Church Law Group’s Recommended Best Practices to Prepare for the New Year
By: Kristina Denapolis West and J. Matthew Anthony
With the conclusion of yet another year, many clients need a gentle reminder their business affairs need to be wrapped up along with the presents under the Christmas tree. Don’t let the excitement of the holidays and fellowship push your business needs to the back of the buffet line. Our firm’s church lawyers recommend the following end-of-year best practices to ensure smooth sailing into 2022 (and beyond):
1. Provide Accurate Donor Receipts
Church donors enjoy tax a deduction for their contributions only if the donor maintains certain written records. As a courtesy and to encourage continued giving, many Churches and nonprofits provide a written acknowledgement to their donors. Written acknowledgments required to substantiate a charitable contribution of $250 or more must contain the following information:
- Name of the organization;
- Amount of cash contribution;
- Description (but not value) of non-cash contribution;
- Statement that no goods or services were provided by the organization, if that is the case.
- Description and good faith estimate of the value of goods or services, if any, that organization provided in return for the contribution; and
- Statement that goods or services, if any, that the organization provided in return for the contribution consisted entirely of intangible religious benefits, if that was the case.
It is extremely important to provide accurate records to donors, as the IRS can fine a church or nonprofit that issues a false acknowledgment to a contributor up to $10,000 for each occurrence. It’s best to prepare and prevent such a situation before it occurs.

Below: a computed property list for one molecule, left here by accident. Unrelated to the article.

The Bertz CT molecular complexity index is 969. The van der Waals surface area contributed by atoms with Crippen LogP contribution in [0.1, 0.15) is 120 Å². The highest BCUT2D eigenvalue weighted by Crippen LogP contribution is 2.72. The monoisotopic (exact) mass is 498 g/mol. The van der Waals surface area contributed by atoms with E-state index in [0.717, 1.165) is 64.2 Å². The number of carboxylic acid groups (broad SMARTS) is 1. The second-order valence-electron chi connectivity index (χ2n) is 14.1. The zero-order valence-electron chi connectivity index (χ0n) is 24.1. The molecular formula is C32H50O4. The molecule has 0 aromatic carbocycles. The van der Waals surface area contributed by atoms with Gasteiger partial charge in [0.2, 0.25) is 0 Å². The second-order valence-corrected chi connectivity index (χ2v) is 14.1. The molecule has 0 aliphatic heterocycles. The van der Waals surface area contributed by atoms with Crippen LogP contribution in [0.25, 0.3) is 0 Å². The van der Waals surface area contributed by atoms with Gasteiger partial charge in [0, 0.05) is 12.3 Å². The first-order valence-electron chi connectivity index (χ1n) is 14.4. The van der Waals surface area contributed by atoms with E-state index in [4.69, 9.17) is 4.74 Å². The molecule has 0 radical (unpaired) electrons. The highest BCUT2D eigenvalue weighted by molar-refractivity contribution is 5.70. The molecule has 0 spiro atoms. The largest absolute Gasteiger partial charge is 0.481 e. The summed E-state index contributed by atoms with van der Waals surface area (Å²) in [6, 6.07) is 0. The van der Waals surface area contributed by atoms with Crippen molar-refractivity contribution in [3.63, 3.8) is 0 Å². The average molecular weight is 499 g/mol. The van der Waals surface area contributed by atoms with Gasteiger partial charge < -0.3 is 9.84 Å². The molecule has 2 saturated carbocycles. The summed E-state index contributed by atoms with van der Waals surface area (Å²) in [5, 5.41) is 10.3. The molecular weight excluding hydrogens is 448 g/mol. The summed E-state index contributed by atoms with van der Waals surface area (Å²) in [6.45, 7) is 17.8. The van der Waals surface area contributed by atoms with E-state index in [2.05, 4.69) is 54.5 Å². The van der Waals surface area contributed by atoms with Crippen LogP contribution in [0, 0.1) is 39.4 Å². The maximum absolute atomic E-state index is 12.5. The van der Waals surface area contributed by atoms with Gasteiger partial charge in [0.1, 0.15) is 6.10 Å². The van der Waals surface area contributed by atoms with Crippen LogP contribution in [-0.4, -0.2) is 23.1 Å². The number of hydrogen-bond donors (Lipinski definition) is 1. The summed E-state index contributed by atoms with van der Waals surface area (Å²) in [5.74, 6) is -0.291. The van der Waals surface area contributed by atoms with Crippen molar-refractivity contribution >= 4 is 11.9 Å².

2. Set a Budget and Determine Executive Compensation Matters
With each year, the Board of Directors or other designated persons should meet to review its annual budget and account for any compensation planned for its executives and staff. An executive compensation study is a useful and valuable aid in helping to determine and meet the IRS’s reasonableness requirement as it concerns executive compensation. An executive compensation study is a professional report secured by the Board of directors or other appropriate persons in order to set reasonable compensation of certain highly compensated individuals. A compensation study, completed by an expert in the business of preparing such studies, gathers data within an organization and also from comparable outside organizations so that appropriate salaries can be determined and maintained.
Any individual considered “highly compensated” should have a compensation study performed to justify their compensation if ever inquired of by the IRS. In a church, this typically will include the senior or lead pastor and sometimes the executive pastor and chief financial officer. In a ministry that is not a church pursuant to the rules of the IRS, the chief executive officer should have a compensation study, and perhaps the compensation of the chief operating officer and the chief financial officer should be studied as well.